By Victoria Russell
The sushi lovers amongst us will be familiar with miso soup which is often served alongside our sushi lunches. Traditionally, the Japanese start the day with a breakfast which includes miso soup commonly served with tofu, chopped spring onion and wakame seaweed as well as other ingredients. It is believed to stimulate digestion and energise you to start the day.
Broadly speaking miso is a paste which is salty in flavour and made by fermenting soybeans or other grains, such as barley, wheat or rice. The most widely used fungus used to ferment miso is koji mould (Aspergillus oryzae), and the fermenting process can take from a few months to years. Because it is a fermented food, it’s high in nutrients, but you must make sure you purchase unpasteurised miso to reap the benefits. As with most fermented foods, miso increases the helpful probiotic bacteria in the gut, aiding in digestion and improving the immune system. It is worth noting that not all miso contains probiotic bacteria though, so make sure you ask! Soy miso is high in protein, vitamin and mineral rich, low in fat, vegan and by most accounts very good for you, although it is high in sodium.
There are hundreds of varieties of miso, all of which differ in flavour and appearance depending on how long they have been fermented and the variety of bacterial or fungal culture used for fermentation. Miso flavours vary hugely, but generally speaking the flavour is salty, earthy and slightly sweet. The addition of miso to dishes adds an extra depth often claimed to be ‘umami’, also known as the ‘fifth taste’.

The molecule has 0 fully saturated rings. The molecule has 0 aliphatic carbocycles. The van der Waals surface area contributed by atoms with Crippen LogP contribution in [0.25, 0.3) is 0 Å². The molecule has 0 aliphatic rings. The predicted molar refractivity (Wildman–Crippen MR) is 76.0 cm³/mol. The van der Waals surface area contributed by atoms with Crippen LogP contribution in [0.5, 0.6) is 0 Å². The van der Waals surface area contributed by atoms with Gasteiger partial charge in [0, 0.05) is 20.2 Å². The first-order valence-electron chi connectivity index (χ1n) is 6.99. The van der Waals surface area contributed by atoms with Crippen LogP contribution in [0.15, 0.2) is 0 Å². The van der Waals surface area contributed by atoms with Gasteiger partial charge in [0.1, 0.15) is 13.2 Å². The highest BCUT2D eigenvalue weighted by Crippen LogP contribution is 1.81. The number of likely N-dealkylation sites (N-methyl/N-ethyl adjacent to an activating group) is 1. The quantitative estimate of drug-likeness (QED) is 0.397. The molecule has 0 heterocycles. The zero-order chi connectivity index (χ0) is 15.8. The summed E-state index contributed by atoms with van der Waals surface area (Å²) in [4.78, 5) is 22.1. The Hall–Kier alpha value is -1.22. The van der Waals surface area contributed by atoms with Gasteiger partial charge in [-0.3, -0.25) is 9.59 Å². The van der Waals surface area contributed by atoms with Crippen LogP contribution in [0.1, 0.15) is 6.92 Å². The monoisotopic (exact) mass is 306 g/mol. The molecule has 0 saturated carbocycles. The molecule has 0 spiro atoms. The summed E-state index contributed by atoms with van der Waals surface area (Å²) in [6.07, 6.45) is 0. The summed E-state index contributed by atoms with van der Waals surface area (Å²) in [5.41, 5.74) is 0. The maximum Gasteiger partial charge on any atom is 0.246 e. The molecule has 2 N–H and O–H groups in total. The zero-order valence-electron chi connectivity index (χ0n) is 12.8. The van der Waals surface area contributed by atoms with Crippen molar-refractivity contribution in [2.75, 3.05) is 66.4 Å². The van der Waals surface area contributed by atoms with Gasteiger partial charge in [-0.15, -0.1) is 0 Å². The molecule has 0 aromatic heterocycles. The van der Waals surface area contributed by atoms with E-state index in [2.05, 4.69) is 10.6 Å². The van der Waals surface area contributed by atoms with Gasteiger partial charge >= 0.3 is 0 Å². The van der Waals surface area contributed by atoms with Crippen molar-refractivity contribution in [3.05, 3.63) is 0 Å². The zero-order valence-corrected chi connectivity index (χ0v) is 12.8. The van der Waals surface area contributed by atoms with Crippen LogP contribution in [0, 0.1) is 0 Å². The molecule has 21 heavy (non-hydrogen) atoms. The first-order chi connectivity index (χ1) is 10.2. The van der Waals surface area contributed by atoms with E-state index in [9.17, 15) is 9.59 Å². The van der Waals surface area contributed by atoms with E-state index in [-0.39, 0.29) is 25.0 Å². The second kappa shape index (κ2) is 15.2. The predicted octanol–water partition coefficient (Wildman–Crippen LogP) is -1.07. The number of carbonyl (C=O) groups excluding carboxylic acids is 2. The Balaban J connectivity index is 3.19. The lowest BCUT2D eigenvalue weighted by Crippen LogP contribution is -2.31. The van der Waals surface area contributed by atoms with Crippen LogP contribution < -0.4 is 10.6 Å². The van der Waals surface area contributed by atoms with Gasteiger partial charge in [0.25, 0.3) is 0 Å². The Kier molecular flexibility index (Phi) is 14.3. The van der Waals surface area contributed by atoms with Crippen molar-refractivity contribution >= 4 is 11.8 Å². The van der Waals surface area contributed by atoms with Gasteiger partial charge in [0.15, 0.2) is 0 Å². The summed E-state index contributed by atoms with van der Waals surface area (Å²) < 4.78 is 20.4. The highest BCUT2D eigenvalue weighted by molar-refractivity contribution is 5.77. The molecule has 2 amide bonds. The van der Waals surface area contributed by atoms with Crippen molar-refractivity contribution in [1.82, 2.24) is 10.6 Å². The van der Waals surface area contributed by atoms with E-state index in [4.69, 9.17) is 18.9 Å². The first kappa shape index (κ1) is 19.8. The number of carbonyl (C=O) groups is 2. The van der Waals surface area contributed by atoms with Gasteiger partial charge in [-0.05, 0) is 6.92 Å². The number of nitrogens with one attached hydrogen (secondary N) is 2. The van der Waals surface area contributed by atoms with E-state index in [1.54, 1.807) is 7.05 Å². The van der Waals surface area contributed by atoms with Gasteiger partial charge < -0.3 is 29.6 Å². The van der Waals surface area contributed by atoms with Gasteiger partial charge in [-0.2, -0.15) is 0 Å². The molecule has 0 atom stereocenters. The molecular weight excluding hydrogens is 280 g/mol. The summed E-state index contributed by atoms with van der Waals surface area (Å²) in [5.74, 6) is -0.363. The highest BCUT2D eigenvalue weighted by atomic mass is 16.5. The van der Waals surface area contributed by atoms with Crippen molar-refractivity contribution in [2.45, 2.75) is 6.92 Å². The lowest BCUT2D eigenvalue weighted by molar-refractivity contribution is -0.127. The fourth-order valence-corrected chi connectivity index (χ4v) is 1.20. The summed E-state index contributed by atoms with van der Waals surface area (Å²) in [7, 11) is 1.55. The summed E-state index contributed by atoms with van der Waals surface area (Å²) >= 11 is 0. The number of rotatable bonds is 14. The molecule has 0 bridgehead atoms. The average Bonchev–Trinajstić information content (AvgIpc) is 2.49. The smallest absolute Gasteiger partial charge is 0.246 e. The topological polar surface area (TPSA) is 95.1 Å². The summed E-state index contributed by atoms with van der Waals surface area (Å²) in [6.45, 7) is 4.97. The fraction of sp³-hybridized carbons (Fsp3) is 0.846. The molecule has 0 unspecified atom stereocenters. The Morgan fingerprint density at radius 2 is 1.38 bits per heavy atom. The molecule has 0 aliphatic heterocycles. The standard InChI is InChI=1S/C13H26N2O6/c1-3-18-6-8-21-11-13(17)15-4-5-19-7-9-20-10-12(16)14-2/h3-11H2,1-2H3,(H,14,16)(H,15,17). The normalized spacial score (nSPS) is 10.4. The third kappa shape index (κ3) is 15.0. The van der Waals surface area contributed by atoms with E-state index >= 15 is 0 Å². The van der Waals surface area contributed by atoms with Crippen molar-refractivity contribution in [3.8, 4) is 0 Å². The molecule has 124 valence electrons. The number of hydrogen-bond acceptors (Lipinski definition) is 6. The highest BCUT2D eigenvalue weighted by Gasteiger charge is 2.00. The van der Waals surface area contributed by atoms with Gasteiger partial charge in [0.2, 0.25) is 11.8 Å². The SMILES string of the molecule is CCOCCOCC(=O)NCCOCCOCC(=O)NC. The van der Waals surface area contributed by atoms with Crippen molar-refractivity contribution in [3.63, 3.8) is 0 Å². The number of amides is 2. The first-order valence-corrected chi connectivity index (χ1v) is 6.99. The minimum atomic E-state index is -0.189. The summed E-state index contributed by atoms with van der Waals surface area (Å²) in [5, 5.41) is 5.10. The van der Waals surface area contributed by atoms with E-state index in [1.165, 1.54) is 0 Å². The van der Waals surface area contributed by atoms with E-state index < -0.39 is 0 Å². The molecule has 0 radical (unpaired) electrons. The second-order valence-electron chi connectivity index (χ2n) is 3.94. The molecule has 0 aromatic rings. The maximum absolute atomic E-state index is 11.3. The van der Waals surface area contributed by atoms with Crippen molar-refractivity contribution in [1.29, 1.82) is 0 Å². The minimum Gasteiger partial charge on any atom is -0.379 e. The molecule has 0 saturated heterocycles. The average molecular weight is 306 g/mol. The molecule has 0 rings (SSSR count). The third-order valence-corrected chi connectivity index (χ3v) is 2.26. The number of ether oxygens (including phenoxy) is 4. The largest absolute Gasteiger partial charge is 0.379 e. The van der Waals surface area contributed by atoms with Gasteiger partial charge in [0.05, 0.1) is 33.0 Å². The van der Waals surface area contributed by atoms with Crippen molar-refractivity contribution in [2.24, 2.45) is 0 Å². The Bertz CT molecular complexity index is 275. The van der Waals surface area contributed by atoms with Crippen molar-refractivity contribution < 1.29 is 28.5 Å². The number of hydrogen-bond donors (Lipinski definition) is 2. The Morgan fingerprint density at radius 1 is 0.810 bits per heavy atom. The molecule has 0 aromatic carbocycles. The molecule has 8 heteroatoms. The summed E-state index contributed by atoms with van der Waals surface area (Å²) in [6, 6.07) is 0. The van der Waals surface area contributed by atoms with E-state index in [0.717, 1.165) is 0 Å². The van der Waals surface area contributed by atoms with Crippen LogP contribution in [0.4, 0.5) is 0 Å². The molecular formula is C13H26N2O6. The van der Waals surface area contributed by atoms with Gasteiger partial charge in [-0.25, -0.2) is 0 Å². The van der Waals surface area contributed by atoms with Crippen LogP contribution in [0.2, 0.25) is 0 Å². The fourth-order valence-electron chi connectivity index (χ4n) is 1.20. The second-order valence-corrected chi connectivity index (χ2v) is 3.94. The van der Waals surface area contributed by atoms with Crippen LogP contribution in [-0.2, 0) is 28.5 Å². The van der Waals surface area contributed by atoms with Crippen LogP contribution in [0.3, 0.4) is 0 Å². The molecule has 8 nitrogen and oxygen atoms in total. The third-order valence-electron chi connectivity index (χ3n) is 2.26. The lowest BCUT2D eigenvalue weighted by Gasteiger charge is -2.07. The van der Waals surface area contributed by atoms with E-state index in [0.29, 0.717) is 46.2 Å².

There are many ways of categorising miso and it is worth checking out the ingredients to see what grains have been used. These three categories cover most, but not all misos:
- White miso (shiromiso) is the least salty of the misos and mostly has a shorter fermentation time. The overall flavour is the mildest of the misos and it is suited to adding to soups, dressings and sauces.
- Red miso (akamiso) is fermented longer than white miso and offers a bolder flavour and it is suitable for adding to heartier dishes.
- Blended miso (awamiso) as the name suggests is white and red miso blended together.
In order to maximise the health benefits of soy miso it is best added towards the end of cooking as heat can denature miso. Adding miso to salad dressing or even spreading it on rice crackers is a great way to ensure you get the most out of your miso.
Miso is widely available at Asian and good supermarkets, organic and specialty food stores.
Quick ways with miso
- Makes a great salad dressing
- Perfect as a marinade for fish, chicken or pork
- Add to casseroles for a depth of flavour
- Spread on eggplants/courgettes and grill
- Mix with hummus
Cick on the images below for some great recipes using miso